Principle 1. Reducing the opportunities for the virus to enter the school population
- Unwell students and teachers should not attend school regardless of vaccination status.
- Encouraging all vaccine-eligible adults who volunteer or are otherwise engaged by the school are fully vaccinated before they enter a school; and encouraging all vaccine-eligible adults who visit a school to be fully vaccinated.
A vaccinated person is less likely to introduce COVID-19 to the school. For the most part this applies to adults, including teaching and non-teaching staff. However, as vaccination rates increase in those aged 12– 17, this principle can be considered for this age group. It is possible in 2022 that younger students may also be able to be vaccinated.
- Reduce the chance of students being infected and introducing the virus to the school by vaccinating adults and siblings/students over the aged of 12 years old around them.
Students cannot introduce the virus to the school environment if they do not become infected. Whilst children under 12, and those over 12 who are unvaccinated, remain susceptible to the disease, their opportunities to acquire infection are reduced if the adults around them are vaccinated. This is a process called cocooning that is also used for other infectious diseases in infants. High vaccination rates amongst school family units will be a key protective factor.
- Parents can reduce the chance of students being infected by reducing the size of their social group.
The chances of a child becoming infected are further reduced if they have fewer contacts with unvaccinated persons/other children outside of their own school group in the short term. This rationale has been used overseas to limit children’s attendance in after school and inter-school activities.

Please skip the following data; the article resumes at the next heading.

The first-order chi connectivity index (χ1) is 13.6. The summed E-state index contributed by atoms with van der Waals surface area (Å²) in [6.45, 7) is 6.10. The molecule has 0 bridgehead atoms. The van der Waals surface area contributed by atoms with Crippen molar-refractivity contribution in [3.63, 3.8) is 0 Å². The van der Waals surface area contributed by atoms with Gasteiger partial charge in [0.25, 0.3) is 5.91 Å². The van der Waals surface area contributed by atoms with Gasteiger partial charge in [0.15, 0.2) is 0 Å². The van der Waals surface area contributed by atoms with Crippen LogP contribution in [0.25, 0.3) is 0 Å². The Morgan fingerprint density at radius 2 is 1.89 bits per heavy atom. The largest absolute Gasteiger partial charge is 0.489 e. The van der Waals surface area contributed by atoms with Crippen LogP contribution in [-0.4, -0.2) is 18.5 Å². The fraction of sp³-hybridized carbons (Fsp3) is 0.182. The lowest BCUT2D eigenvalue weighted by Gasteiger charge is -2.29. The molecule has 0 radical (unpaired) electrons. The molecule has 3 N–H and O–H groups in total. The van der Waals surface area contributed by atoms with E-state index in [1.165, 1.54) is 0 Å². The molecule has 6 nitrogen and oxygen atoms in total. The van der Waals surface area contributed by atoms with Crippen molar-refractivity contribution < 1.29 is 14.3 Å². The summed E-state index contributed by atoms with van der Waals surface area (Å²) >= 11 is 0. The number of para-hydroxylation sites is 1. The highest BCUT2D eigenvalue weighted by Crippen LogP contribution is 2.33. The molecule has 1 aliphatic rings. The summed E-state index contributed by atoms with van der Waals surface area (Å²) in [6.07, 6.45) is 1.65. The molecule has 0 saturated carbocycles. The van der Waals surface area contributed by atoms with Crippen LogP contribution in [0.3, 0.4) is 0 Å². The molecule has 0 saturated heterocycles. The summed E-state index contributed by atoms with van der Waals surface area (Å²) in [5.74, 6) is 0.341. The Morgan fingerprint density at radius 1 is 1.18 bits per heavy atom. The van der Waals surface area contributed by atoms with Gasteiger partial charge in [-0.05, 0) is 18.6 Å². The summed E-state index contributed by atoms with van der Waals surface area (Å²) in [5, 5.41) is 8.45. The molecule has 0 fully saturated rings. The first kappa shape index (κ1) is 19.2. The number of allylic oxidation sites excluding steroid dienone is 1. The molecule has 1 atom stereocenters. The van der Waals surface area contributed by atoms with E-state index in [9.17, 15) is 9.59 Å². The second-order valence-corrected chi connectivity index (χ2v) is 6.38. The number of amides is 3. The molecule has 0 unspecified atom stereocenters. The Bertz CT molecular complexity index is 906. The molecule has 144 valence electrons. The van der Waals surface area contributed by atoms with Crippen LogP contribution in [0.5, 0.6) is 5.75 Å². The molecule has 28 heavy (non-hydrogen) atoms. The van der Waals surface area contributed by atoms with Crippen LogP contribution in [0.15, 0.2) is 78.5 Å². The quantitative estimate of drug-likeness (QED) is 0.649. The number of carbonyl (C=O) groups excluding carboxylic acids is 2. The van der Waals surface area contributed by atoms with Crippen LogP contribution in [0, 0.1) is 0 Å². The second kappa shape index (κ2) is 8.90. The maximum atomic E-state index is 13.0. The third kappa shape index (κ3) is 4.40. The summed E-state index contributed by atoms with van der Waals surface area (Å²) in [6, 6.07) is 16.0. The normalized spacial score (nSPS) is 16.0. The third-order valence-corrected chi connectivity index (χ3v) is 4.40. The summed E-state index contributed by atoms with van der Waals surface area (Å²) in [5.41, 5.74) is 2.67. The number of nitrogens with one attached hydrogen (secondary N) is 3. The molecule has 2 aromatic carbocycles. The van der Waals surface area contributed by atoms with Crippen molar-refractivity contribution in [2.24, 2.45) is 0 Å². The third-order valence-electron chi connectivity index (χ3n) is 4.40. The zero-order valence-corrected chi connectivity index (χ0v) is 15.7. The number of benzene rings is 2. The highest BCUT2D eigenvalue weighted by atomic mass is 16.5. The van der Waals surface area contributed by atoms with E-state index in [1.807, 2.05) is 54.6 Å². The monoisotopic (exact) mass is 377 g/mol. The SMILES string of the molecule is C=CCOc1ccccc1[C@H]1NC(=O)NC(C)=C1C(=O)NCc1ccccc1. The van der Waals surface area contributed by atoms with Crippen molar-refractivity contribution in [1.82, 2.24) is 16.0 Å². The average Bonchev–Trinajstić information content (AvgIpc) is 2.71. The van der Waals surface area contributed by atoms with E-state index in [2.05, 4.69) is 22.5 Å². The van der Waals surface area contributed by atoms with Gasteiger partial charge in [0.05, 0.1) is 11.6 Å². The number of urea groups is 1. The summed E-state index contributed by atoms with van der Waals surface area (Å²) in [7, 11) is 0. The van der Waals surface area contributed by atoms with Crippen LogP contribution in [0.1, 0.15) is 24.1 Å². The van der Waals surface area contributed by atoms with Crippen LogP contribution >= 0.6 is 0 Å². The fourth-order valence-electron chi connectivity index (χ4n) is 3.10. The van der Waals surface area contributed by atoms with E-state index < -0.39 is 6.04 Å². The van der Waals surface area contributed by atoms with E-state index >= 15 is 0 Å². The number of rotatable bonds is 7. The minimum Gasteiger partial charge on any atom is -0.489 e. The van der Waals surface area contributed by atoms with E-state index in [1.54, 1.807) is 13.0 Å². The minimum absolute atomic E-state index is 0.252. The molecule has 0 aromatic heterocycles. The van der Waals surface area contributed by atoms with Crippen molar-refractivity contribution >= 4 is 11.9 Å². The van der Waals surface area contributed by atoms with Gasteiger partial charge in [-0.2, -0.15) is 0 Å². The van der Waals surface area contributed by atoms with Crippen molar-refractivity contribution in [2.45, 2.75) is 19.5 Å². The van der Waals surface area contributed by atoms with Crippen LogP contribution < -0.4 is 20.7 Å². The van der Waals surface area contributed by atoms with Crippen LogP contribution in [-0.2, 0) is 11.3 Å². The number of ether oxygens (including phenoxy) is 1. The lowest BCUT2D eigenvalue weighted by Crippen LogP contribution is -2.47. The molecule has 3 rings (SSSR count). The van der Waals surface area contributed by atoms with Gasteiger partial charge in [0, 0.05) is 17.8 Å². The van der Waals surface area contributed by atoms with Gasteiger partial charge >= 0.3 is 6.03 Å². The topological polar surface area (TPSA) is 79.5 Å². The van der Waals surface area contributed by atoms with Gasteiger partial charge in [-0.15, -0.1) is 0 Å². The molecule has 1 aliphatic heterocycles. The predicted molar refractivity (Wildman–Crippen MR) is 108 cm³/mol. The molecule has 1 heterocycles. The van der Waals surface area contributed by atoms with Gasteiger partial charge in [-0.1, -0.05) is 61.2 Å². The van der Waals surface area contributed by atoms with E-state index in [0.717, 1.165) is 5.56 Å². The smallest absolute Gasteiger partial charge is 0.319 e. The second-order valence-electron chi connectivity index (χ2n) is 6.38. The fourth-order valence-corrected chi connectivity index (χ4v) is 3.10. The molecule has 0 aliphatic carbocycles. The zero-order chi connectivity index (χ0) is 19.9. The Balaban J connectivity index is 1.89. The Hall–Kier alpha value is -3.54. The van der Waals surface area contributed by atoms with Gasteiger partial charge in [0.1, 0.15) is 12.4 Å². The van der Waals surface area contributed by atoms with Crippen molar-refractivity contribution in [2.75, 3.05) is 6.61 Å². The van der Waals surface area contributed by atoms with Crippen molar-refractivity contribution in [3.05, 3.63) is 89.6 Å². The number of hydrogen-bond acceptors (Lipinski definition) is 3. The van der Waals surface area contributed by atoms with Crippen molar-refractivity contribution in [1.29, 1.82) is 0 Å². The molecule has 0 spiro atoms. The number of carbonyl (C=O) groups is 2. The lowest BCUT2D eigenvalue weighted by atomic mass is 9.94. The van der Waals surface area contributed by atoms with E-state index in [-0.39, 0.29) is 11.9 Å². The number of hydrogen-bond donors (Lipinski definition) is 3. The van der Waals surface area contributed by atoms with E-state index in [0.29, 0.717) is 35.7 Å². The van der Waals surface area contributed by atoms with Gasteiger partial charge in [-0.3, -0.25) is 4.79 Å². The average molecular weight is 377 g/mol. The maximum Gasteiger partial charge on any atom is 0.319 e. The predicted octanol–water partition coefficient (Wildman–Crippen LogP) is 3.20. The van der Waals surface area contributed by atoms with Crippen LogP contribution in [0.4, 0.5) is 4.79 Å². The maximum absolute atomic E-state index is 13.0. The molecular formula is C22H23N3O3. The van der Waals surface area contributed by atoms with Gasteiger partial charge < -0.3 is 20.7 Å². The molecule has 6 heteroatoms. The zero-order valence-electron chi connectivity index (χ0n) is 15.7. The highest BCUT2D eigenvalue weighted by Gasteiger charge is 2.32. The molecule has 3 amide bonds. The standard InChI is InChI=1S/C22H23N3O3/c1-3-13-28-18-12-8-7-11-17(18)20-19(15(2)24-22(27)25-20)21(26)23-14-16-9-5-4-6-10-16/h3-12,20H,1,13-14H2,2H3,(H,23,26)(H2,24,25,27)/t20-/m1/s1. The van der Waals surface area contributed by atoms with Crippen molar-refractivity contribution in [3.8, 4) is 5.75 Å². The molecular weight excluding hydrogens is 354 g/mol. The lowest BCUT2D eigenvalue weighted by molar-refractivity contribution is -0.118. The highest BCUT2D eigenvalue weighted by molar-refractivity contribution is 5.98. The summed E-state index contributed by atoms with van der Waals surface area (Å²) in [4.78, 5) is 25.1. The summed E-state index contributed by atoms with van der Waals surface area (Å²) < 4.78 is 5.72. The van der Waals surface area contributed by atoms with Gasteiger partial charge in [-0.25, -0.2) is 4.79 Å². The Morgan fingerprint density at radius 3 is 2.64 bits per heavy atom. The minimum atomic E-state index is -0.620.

- If community transmission is high, consider testing to screen students and teachers before attendance.
Evidence shows that COVID-19 transmission occurs both from people with and without symptoms. If there is widespread community transmission of COVID-19 in the local community, health and education departments may consider instigating testing of students, staff and others entering a school to reduce the opportunity for introduction of the disease.
Principle 2. Reduce the opportunities for the virus to transmit if it is introduced to the school population
Schools have already instituted COVID-safe measures to reduce transmission in their setting. These methods include personal infection prevention actions such as hand hygiene, respiratory hygiene, physical distancing and mask use alongside environmental cleaning. Other actions can reduce the opportunities for transmission.